Keep Your Nose Out of God's Business.

Lessons from cycle II of the feria, according to the Ordinary Form of the Roman Rite:

II John 4-9.
Psalm 119: 1-2, 10-11, 17-18.
Luke 17: 26-37.

The Thirty-Second Friday of Ordinary Time.

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9:24 AM 11/14/2014 — There are four or five instances in the Holy Gospel wherein our Lord seems to be in an odd humor, launching into a diatribe of sorts that leaves us dumbfounded as it must have the Pharisees with whom he's speaking, and today's Gospel lesson is perhaps one of the most extreme examples. What makes this one in particular so difficult is that it's both overly simplistic and extremely convoluted all at the same time.
     The question was put to our Lord by the Pharisees in yesterday's Gospel lesson:—I chose to preach instead on the Apostolic lesson from Philemon—they ask him when the Kingdom of God will come. He answers them in two parts: yesterday's lesson is just a warning about allowing oneself to become too obsessed with these kinds of eschatological questions, and chasing after every prophet or preacher who comes around spouting off about it. He says, “Men will be saying to you, See, he is here, or See, he is there; do not turn aside and follow them…” (Luke 17: 23 Knox). We talked about this once before, when I told you about the woman I met here at the Shrine many years ago who was running bus trips out to Bayside, New York, because someone said she was seeing Jesus and Mary. There is a certain brand of Catholic who is drawn to that sort of thing like a mosquito to a light bulb, or, as our Lord puts it at the end of today's lesson, “Where the body is, there also the vultures will gather” (v. 37 NAB). Why are some people drawn to such things so fanatically? Because their faith is a fraud. The Christian sure in his faith shrugs his shoulders at such things; it's only the unbeliever cloaked in a façade of faith who is constantly chasing after any promise of proof.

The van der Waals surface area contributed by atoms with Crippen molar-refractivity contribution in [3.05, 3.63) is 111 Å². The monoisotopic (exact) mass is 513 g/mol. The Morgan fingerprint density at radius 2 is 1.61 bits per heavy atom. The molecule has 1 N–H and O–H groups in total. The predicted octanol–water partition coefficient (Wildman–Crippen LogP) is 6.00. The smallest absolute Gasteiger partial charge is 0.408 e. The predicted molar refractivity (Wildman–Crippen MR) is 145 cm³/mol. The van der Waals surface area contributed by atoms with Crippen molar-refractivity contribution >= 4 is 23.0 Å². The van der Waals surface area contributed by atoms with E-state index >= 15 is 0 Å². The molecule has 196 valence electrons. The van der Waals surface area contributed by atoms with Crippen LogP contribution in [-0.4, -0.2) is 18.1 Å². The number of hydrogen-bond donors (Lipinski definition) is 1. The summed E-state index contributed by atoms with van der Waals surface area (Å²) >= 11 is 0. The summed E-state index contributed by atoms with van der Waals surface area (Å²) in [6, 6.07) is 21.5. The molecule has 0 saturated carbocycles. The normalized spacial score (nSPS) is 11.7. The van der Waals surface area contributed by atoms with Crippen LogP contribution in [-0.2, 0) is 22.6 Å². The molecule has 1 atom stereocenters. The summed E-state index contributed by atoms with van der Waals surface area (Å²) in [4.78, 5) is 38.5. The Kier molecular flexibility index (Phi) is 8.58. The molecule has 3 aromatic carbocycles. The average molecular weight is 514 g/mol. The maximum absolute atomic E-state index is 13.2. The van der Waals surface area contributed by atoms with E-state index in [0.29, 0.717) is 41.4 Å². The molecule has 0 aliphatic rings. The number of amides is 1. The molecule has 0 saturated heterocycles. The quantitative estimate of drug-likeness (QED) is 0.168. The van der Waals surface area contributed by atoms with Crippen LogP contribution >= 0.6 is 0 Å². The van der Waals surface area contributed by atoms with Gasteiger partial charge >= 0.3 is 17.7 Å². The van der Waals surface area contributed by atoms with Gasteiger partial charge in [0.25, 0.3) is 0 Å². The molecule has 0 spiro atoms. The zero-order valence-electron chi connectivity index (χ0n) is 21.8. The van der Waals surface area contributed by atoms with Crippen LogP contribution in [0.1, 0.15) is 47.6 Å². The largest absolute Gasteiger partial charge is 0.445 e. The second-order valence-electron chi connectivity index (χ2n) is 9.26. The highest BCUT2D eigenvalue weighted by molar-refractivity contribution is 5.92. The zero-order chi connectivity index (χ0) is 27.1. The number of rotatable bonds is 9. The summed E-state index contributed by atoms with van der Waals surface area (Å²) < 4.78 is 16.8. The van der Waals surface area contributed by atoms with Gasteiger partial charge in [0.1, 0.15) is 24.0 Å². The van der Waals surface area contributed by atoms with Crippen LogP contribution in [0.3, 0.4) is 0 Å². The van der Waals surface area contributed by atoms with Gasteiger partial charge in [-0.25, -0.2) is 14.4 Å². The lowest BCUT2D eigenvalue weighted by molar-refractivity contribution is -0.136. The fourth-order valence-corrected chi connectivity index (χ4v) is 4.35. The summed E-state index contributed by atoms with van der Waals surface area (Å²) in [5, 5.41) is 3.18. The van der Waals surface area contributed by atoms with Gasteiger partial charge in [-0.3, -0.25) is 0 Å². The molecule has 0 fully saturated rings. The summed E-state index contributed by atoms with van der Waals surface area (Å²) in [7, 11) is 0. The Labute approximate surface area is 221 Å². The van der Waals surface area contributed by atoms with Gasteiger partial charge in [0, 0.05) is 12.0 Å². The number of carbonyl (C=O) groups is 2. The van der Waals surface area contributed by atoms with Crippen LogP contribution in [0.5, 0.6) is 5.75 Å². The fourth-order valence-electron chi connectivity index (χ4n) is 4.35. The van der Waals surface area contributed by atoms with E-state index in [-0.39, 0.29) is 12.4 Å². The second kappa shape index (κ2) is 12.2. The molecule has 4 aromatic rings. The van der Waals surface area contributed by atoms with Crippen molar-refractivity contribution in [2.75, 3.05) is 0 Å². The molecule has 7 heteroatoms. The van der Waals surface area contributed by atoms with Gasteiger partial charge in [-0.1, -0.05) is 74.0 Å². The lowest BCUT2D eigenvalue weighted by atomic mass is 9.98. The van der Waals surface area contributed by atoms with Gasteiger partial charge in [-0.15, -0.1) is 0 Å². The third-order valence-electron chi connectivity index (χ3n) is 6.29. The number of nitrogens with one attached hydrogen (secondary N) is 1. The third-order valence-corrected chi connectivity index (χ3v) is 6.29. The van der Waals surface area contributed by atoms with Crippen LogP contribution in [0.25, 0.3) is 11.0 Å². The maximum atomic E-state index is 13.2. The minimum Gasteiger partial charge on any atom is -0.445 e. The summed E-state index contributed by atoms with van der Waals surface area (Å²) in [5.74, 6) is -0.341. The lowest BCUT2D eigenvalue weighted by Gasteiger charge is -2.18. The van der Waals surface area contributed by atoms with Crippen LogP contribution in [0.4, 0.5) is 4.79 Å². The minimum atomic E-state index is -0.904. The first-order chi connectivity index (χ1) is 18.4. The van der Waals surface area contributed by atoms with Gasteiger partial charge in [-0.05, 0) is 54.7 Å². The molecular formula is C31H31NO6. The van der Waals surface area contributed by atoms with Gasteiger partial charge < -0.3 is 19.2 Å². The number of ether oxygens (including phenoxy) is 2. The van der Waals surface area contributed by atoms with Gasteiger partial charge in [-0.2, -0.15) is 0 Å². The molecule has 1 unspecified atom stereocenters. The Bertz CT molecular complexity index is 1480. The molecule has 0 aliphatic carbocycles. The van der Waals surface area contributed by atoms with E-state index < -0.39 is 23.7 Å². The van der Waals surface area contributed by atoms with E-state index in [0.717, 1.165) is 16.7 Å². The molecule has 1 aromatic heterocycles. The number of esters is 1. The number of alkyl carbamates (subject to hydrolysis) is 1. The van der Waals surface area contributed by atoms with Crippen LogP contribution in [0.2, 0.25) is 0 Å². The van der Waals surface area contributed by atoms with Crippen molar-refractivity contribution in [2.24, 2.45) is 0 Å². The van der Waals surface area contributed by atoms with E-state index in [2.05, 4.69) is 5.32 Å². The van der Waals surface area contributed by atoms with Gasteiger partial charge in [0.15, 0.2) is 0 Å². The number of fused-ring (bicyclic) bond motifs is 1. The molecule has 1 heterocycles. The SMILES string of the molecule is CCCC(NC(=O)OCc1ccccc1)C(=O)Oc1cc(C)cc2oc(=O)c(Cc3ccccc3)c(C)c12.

But the real meat of our Lord's response to the Pharisees' question is contained in today's lesson, wherein our Lord actually gets around to answering their question ... or so they think, because, in reality, they've asked him one question but he answers another. Some years ago a priest friend of mine invited me to “lunch with him”—which is how they say it—at the Yale Club in New York of which he was a member; and, as we were sitting in the lounge sipping exotic beverages which I couldn't possibly pronounce, a rather distinguished looking gentleman walked up, recognizing us as priests, and started going on about how much he admired Pope John Paul II even though he himself was not what he called a “religionist,” and how a practical atheist like him could still find much merit in what this particular Pope had done for Western Civilization. And without any regard for where I was, I replied, much to the shock of my companion, that he couldn't have admired him that much if he couldn't bring himself to investigate the faith for which he stood. I haven't been invited back to the Yale Club since.
     But our Lord does exactly this very same thing. The question they asked him, in yesterday's lesson, was simple, abstract and safe: when is the Kingdom of God going to come? He responds, in today's lesson, with these metaphors: two people in one bed, one being taken and the other left; two women grinding corn together, one taken the other left. In other words, what their asking him about is a theological concept; what he's telling them about is themselves. They want to know about the final judgment; what he's telling them about is the particular judgment. They want to know what's going to happen when the world comes to an end; he saying to them, Don't waste your time musing over when the world is going to come to an end; worry instead about what's going to happen when you come to an end, and that can happen at any time.
     “Whoever seeks to preserve his life will lose it, but whoever loses it will save it” (v. 33 NAB). To you and me it's common sense, but that doesn't mean that we shouldn't constantly remind ourselves that, so long as we keep our souls in the State of Grace through frequent confession and Communion, when the world comes to an end is God's business, not ours.